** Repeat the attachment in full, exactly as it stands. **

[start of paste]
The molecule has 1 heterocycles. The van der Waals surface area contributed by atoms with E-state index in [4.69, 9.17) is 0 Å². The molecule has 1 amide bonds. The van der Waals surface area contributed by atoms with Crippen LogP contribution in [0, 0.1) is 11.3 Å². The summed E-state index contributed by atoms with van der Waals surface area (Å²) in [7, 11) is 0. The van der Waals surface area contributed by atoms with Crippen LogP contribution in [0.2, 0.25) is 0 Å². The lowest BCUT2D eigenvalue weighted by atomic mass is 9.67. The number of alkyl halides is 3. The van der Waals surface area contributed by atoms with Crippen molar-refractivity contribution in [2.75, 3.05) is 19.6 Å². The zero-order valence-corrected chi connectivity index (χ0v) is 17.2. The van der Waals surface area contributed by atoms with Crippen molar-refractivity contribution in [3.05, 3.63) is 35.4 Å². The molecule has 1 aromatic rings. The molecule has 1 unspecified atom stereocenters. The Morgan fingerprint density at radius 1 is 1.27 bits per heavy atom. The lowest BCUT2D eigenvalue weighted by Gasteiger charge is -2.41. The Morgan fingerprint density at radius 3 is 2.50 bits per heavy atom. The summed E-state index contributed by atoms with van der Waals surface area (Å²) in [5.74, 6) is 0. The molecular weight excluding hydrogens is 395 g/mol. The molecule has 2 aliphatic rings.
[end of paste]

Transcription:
The molecule has 1 heterocycles. The van der Waals surface area contributed by atoms with E-state index in [4.69, 9.17) is 0 Å². The molecule has 1 amide bonds. The van der Waals surface area contributed by atoms with Crippen LogP contribution in [0, 0.1) is 11.3 Å². The summed E-state index contributed by atoms with van der Waals surface area (Å²) in [7, 11) is 0. The van der Waals surface area contributed by atoms with Crippen LogP contribution in [0.2, 0.25) is 0 Å². The lowest BCUT2D eigenvalue weighted by atomic mass is 9.67. The number of alkyl halides is 3. The van der Waals surface area contributed by atoms with Crippen molar-refractivity contribution in [2.75, 3.05) is 19.6 Å². The zero-order valence-corrected chi connectivity index (χ0v) is 17.2. The van der Waals surface area contributed by atoms with Crippen molar-refractivity contribution in [3.05, 3.63) is 35.4 Å². The molecule has 1 aromatic rings. The molecule has 1 unspecified atom stereocenters. The Morgan fingerprint density at radius 1 is 1.27 bits per heavy atom. The lowest BCUT2D eigenvalue weighted by Gasteiger charge is -2.41. The Morgan fingerprint density at radius 3 is 2.50 bits per heavy atom. The summed E-state index contributed by atoms with van der Waals surface area (Å²) in [5.74, 6) is 0. The molecular weight excluding hydrogens is 395 g/mol. The molecule has 2 aliphatic rings.